How to find income in a low-yield environment

Interest rates will remain low for at least the next couple of years and bonds are scarce. So how do you go about generating an income?

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In this year of uncertainty, it’s understandable that many have opted for security above all else, pouring funds into the relative safety and liquidity of term deposits and at-call accounts. The problem is, there isn’t much money to be made from these – not this year or next. Or, possibly, even the year after that.

At the same time, there’s a shortage of domestic bonds on offer. As NAB’s Head of Global Investment Desk Gavan Lynn notes: “The traditional yield return levels at the safer end of the investment spectrum are quickly, if not already, changing significantly.”

 Why yields will stay low

According to NAB’s economic forecasts, official interest rates are likely to stay close to zero for the next three years. This isn’t simply because the Reserve Bank is keeping its cash rate low (although the fact it’s down to 0.1 per cent certainly doesn’t help); it’s also because so many of us are turning to cash or term deposits, while borrowing has taken a sizeable backstep, despite being cheaper than ever.

“The banks are being flooded with liquidity,” Lynn explains. “Meanwhile, lending growth for housing is at its lowest point for more than 20 years.”

And if you think the low rates are going to change anytime soon, look at 10-year government bonds. “They’re paying just 0.75 per cent at the moment, which is extraordinary,” Lynn says.

Where to from here?

Certainly for investors hoping to generate an income – whether for school fees, an investment property or to fund their retirement – the outlook is challenging. So, what to do about it?

Lynn says it’s a matter of understanding your investment options first and foremost. That’s because you need to familiarise yourself with the range of alternative yield solutions that might offer higher returns – as well as the level of risk these involve and whether they align to your risk tolerance.

“We really are on an education journey now,” Lynn says. He explains that investors need to start thinking, “What are my next steps?” or “What level of risk am I willing to take on to start improving returns on my investments?”

 The self-directed investor

The path you choose will largely depend on what your plans are for your funds (would you like to keep the cash on hand for a particular purpose, or do you have something long term in mind?). You also need to understand what level of price volatility you’re comfortable with, and how you prefer to invest.

Despite the considerable uncertainty in markets, there are those who still prefer to go it alone. If that’s you, there’s the option of accessing listed assets – including exchange traded funds (ETFs) – through such platforms as nabtrade’s portfolio access service, available to NAB Private clients.

“As with the falling at-call rates, debt is also achieving historical levels,” he points out. “But your banker can help you understand what is responsible and achievable.”

 Those who have more than $2.5 million in net assets, or consecutive annual income of over $250,000, and qualify under the Corporations Act can consider the wholesale market as an investment option. It can offer unlisted corporate and high-yielding bonds, capital notes, asset-backed securities, equity and FX-linked notes.

Lynn describes the investment options as “moving down the capital stack”, where term deposits sit at the top due to their low risk. Further down the stack sit bonds, with senior debt higher than subordinated debt. Lower again are hybrids, or capital notes, which are still viewed as less risky than equities, which sit at the bottom.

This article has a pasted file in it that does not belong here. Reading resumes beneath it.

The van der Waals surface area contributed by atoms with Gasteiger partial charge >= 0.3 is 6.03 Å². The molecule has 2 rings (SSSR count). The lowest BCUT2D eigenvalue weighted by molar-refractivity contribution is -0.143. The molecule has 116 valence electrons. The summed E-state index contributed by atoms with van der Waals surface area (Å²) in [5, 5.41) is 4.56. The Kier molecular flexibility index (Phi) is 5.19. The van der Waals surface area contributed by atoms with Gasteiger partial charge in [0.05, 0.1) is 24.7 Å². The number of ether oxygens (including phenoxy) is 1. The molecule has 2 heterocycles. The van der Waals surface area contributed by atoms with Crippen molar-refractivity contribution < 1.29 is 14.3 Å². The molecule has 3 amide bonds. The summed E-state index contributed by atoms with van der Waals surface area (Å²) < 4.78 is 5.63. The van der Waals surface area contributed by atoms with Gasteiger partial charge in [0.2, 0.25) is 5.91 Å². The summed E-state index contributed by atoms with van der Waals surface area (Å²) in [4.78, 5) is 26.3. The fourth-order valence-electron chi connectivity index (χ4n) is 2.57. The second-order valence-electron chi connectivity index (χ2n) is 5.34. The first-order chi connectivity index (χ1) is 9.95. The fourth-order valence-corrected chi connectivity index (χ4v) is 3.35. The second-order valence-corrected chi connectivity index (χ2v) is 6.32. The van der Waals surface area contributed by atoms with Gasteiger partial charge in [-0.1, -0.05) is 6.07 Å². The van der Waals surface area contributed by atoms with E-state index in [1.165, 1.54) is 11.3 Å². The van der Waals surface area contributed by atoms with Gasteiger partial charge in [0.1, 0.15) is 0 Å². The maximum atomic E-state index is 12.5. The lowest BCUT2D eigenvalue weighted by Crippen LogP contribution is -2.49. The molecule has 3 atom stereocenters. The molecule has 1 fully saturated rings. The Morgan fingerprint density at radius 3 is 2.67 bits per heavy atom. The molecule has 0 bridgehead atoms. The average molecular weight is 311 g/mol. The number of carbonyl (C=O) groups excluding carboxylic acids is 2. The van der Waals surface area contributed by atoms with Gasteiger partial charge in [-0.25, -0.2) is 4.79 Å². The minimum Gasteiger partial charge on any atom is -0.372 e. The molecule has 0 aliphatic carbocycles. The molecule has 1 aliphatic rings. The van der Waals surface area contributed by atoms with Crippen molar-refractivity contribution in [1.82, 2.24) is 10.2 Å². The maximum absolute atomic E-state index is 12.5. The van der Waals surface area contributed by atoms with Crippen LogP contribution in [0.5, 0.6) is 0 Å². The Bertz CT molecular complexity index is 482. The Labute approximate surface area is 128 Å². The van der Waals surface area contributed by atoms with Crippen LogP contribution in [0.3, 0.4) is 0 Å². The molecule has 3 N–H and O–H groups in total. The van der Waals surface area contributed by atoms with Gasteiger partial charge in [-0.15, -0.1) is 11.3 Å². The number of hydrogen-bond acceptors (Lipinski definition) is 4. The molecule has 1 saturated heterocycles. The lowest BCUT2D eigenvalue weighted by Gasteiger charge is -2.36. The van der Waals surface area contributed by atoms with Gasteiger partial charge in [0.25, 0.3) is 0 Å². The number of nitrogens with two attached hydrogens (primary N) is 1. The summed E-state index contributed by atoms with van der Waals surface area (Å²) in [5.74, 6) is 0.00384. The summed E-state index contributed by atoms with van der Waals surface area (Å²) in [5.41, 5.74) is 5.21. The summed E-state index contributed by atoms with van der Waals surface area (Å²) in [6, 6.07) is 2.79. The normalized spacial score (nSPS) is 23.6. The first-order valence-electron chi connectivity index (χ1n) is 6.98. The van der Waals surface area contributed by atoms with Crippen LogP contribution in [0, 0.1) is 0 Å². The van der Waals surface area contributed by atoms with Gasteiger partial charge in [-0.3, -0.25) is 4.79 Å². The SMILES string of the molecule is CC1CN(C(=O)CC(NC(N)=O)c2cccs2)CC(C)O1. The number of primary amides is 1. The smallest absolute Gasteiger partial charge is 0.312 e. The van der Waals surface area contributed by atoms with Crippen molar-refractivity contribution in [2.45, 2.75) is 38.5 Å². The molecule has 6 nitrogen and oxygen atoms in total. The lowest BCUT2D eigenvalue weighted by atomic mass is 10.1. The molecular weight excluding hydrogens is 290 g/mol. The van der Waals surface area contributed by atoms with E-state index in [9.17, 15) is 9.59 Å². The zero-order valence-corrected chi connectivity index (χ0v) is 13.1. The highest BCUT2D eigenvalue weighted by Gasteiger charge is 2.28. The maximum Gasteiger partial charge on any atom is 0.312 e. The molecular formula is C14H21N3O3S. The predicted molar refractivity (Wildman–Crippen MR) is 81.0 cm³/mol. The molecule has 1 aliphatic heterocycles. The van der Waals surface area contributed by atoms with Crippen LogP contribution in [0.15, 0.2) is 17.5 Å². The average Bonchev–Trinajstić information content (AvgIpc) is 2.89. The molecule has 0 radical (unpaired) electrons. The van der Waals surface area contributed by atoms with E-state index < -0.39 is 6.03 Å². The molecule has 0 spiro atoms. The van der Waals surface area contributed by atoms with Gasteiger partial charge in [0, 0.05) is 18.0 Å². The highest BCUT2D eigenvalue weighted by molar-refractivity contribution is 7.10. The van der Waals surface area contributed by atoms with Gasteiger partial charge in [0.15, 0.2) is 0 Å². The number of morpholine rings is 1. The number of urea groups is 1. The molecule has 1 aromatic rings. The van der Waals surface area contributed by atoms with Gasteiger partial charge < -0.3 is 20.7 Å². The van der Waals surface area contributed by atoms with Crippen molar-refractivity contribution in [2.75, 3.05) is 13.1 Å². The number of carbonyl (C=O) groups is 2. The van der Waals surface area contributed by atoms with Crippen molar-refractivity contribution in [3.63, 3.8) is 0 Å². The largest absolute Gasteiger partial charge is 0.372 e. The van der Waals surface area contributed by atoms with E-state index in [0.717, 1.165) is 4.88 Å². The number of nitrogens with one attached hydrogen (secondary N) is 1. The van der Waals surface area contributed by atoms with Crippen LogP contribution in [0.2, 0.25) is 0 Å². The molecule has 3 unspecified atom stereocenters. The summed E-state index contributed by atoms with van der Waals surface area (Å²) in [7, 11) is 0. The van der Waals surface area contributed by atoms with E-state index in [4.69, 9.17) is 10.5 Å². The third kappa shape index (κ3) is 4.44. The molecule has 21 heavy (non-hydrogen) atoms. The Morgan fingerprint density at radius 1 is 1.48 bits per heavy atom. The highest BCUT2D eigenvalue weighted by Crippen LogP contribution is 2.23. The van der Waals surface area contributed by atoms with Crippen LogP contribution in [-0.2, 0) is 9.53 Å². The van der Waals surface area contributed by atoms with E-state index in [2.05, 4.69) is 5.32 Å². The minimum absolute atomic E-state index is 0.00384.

The return on these bank-issued instruments will differ in line with the various levels of risk. For example, while deposits were paying under one per cent as at November 2020, subordinated debt was paying around two per cent. Capital notes, on the other hand, were paying anywhere between 3.5 and four per cent over the bank bill swap rate (which, incidentally, is close to zero).

It’s also worth keeping in mind that the wholesale market is for investors with a sophisticated understanding of financial assets. Speaking with your banker is still worthwhile though. “We can have a holistic conversation around the different asset classes and opportunities, along with their associated risk and return profiles in a general sense,” Lynn explains.

 You don’t have to go it alone

But if you want more direction than that, it may be time to seek investment advice. That’s where a wealth manager like JBWere comes in. In addition to providing tailored advice, its experts can offer a range of solutions, including direct and managed options, that aim to give you access to higher returns – albeit over the longer term.

“JBWere provides our NAB Private clients with exceptional personalised service and choice, particularly in the areas of alternative managed strategies, including credit, infrastructure and ESG,” Lynn says.

Know your options

Whatever path you choose, NAB Private can support your understanding of the available options. “That way, you can make an informed decision, completely aligned to your lifestyle,” Lynn says.

Starting that process might involve talking to your private banker first and requesting a holistic wealth conversation with an investment solutions specialist, who will work to understand your situation and priorities so they can direct you to the preferred option.

The information contained in this article is intended to be of a general nature only and does not take into account any person’s objectives, financial situation or needs. Information, fees and rates stated in this podcast are correct as at 25 November 2020 and are subject to change. The past performance of any particular product or portfolio is not indicative of future returns.